Dusan Stojankic is Coca-Cola’s VP of Franchise Operations, Great Britain & Ireland.
If we are to adapt to the future ahead, deliver the total system change required, and transition to a circular economy, we need to do more, and do it faster.
That was the key outcome of Coca-Cola’s annual forum, Real Talk, which discussed charting a practical policy path to reduced plastic waste via the delivery of a GB-wide Deposit Returns Scheme (DRS). With such an ambitious goal, a heavyweight panel – including Dr Tony Juniper CBE, WWF, McDonald’s, M&S, and Behaviour Change – came together.
Held in partnership with packaging leaders WRAP, panellists discussed the importance of government, industry and third-sector collaboration to help design a circular economy and create the right kind of retail environment to speed up and deliver sustainable packaging on a global scale.
The discussion focussed on the importance of strong partnerships delivering on Coca-Cola’s vision to achieve a World Without Waste – which will see the company help to collect and recycle a bottle or can for every one sold by 2030. System-level change starts with collaboration and is only made possible by widening the conversation across industry.
That’s because the burden cannot fall on consumers alone, especially in times of financial hardship. While their behaviour will drive the step-change required, industry must work together to help everyone make good choices.
Coca-Cola is driving collective action and stepping up to ensure that Coca-Cola packaging is as sustainable as possible. In Great Britain, all Coca-Cola bottles are 100 per cent recyclable and 500ml bottles (excluding label and cap) are made from 100 per cent recycled plastic content (rPET) – saving 29,000 tonnes of virgin plastic production each year.
Together with bottling partner CCEP, sustainable packaging innovation is embedded in the Coca-Cola system conducts business. Coca-Cola was the first soft drinks company in the UK to introduce attached caps and set up the UK’s first bottle-to-bottle recycling facility.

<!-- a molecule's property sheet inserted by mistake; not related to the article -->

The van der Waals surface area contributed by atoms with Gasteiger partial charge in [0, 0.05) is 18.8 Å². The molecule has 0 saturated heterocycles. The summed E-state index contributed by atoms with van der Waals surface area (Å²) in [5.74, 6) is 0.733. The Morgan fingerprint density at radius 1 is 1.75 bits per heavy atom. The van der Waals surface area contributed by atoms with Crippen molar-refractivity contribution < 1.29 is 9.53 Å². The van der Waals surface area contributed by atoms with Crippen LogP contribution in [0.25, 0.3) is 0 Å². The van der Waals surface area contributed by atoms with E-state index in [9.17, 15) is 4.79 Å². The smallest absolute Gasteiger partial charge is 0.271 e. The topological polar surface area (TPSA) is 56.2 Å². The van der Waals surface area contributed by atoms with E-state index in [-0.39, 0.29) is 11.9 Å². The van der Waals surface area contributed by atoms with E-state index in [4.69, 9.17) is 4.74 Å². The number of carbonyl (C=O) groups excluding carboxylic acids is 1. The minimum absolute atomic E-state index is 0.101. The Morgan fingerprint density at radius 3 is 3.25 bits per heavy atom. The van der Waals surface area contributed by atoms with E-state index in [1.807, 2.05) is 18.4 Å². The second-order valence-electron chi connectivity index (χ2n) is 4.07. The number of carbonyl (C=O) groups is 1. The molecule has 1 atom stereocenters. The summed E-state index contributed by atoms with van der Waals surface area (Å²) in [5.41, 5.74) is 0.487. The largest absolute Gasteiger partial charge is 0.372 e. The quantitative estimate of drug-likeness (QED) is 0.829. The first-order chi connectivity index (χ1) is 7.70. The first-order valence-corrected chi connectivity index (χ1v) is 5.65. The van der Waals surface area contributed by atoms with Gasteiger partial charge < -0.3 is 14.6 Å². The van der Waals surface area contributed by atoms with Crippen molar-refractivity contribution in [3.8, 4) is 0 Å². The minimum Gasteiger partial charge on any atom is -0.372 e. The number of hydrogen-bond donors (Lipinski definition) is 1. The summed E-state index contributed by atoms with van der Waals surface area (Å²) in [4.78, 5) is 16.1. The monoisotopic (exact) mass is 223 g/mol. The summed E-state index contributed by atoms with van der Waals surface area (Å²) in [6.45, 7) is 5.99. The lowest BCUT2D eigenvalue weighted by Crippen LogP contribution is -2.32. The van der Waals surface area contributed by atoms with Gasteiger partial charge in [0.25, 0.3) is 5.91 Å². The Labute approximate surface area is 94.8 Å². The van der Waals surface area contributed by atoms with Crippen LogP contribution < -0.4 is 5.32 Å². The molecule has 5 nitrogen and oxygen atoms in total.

However, making containers out of recycled materials is just the start of the journey. Coca-Cola’s ambition is to create an action-based circular economy and increase the availability of food-grade recycled plastic locally available in the UK.
To achieve this, more of the plastic put onto the market needs to be collected. That’s why Coca-Cola supports the introduction of an integrated, nationwide DRS to collect more bottles and more high-quality recycled plastic, which can ultimately be converted into new bottles.
Only an interoperable scheme across England, Scotland, and Wales can reduce litter and deliver maximum consumer take-up. This will also ensure the integrity of UK supply chains across the four nations and reduce fraud, minimising administration costs at an exceptionally challenging time for small businesses.
Backed by over 70 per cent of the public, a DRS designed in an integrated fashion can reach over 90 per cent in collection uptake and reduce litter significantly. Recycling rates are stagnating, and a new approach is needed.
There is no ‘one size fits all’ solution but focus must be given to practical, priority actions that can make a tangible difference to our public and green spaces now. That starts with a unified DRS scheme. And that starts with more real conversations.
As the UK looks to become a global leader in recyclability to build a circular economy, it is vital industry and policymakers – across all four nations – work in lock-step to achieve this critical goal, now.